Texas' Unconstitutional Social Media Censorship Bill Challenged In Court, Just As Texas Joins The Legal Fight For Florida's Unconstitutional Social Media Bill
from the florida-and-texas;-what-a-pair dept
Texas and Florida. Florida and Texas. Two states with governors who have decided that culture warrioring and “owning the libs” is way more important than the Constitution they swore to protect and uphold. As you’ll recall, last month Texas Governor Greg Abbott decided to use the internet services he hates to livestream his signing of the clearly unconstitutional HB20 that seeks to block social media sites from moderating how they see fit.
As we had pointed out, Florida had beaten Texas to the punch on that and a court had already tossed out the bill as an unconstitutional infringement of 1st Amendment rights. Now a state that was looking to actually do things correctly would maybe see that and recognize that maybe it’s not worth wasting millions of taxpayer dollars to do the exact same thing, but Texas went ahead.
And, now, the same two organizations that sued to strike down Florida’s law, NetChoice and CCIA, have similarly sued to strike down Texas’ law.
H.B. 20 imposes impermissible content- and viewpoint-based classifications to compel a select
few platforms to publish speech and speakers that violate the platforms’ policies—and to present
that speech the same way the platforms present other speech that does not violate their policies.
Furthermore, H.B. 20 prohibits the platforms from engaging in their own expression to label or
comment on the expression they are now compelled to disseminate. And in light of the statute’s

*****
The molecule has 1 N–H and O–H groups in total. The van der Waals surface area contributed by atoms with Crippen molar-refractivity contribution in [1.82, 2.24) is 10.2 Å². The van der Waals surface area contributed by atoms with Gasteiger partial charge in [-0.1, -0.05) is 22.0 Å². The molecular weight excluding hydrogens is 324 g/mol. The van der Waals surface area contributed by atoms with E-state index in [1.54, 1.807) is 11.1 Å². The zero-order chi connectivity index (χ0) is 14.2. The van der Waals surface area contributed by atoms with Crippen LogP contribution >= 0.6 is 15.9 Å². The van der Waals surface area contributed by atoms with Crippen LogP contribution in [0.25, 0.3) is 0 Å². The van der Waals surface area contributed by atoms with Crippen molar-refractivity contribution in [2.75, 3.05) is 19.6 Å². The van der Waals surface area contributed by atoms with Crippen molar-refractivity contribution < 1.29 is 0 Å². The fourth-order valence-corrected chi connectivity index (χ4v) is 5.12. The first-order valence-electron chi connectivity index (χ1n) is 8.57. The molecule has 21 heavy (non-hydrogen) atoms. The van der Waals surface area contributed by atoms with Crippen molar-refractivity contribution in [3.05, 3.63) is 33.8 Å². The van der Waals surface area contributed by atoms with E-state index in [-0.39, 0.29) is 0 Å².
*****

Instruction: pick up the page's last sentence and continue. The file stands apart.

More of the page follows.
vague operating provisions, every single editorial and operational choice platforms make could
subject those companies to myriad lawsuits.
These restrictions—by striking at the heart of protected expression and editorial
judgment—will prohibit platforms from taking action to protect themselves, their users,
advertisers, and the public more generally from harmful and objectionable matter. At a minimum,
H.B. 20 would unconstitutionally require platforms like YouTube and Facebook to disseminate,
for example, pro-Nazi speech, terrorist propaganda, foreign government disinformation, and
medical misinformation. In fact, legislators rejected amendments that would explicitly allow
platforms to exclude vaccine misinformation, terrorist content, and Holocaust denial.
Additional H.B. 20 provisions will work to chill the exercise of platforms’ First
Amendment rights to exercise their own editorial discretion and to be free from state-compelled
speech. H.B. 20 will impose operational mandates and disclosure requirements designed to
prescriptively manage—and therefore interfere with and chill—platforms’ exercise of editorial
discretion. In a series of intrusive provisions, H.B. 20 requires “social media platforms” to publish
how they intend to exercise their discretion, document in excruciating detail how they exercise
their editorial discretion over potentially billions of pieces of content, and operate inherently
burdensome and unworkable individualized complaint mechanisms—all of which together work
to compel or otherwise challenge the platforms’ countless daily uses of editorial discretion.